Casa Miguel was a Guinness Book sensation, as well as a precursor to food activism

In 1949, when Europe was still recovering from the chaos and destruction unleashed earlier that decade, Maria Codina and her husband had a vision.

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Maria Codina, discussing with journalists in 1981 (Source: ina.fr)

The wanted to help feed people who could not afford the price of a typical restaurant menu, and to do so they decided to open a restaurant. Not any restaurant, mind you. One that for nearly half a century, held the title of France’s cheapest restaurant, and even the Western World, according to the Guinness Book of World Records.

At Casa Miguel in the 9th arrondissement, for 5 Francs, you could afford a full menu along with some wine. This was incredibly cheap back then (and still is, considering it was less than a euro), so most of Paris’ underprivileged gladly ate there. From foreign workers to homeless paupers, the restaurant’s clientele was a colorful patchwork of France’s struggling people. …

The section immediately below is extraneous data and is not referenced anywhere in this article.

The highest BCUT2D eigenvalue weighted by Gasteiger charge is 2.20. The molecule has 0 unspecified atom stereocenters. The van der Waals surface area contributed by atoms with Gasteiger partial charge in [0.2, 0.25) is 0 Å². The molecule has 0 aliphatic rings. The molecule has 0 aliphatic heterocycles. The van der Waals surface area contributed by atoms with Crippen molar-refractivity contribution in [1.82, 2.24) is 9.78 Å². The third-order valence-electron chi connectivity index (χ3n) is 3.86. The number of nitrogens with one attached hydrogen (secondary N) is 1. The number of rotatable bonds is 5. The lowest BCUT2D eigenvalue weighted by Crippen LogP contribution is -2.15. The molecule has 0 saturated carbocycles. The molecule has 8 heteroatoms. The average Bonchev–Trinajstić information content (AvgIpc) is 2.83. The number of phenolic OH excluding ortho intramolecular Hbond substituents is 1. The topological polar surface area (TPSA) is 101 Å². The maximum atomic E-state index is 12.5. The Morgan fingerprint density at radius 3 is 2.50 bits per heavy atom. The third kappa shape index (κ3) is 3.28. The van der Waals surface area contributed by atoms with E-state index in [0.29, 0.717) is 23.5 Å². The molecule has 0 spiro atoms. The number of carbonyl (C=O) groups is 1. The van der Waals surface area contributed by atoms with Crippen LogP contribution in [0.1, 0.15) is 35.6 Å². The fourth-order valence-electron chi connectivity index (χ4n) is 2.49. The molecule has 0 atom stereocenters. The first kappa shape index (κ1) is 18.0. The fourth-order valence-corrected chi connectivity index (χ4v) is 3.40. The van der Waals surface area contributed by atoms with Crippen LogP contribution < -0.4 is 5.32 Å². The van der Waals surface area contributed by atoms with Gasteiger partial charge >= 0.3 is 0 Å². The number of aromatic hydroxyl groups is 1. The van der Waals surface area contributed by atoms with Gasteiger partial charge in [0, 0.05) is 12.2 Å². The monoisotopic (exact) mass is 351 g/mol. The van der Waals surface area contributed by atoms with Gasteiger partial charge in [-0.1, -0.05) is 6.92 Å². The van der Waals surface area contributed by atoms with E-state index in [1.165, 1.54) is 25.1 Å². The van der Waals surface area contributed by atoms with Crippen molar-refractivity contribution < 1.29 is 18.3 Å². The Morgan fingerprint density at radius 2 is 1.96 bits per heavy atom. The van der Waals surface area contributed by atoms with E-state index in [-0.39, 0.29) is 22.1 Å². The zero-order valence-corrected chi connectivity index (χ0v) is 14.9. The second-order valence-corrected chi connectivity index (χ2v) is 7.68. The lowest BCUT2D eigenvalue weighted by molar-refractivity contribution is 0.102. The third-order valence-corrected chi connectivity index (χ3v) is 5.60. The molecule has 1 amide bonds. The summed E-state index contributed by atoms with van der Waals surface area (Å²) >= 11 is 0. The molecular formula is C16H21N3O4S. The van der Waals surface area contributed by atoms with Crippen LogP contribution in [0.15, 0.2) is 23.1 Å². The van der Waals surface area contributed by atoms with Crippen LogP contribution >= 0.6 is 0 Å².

Respawn Entertainment’s game managed to drastically flesh out Star Wars’ galaxy and its lore.

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EA/Respawn Entertainment

It’s no secret that the recent Star Wars movies were a bit of a mess. Not that they were bad movies, far from that; but the finished products showed a lack of unifying vision that was disturbing, given both Disney’s previous track record in franchise building exercises.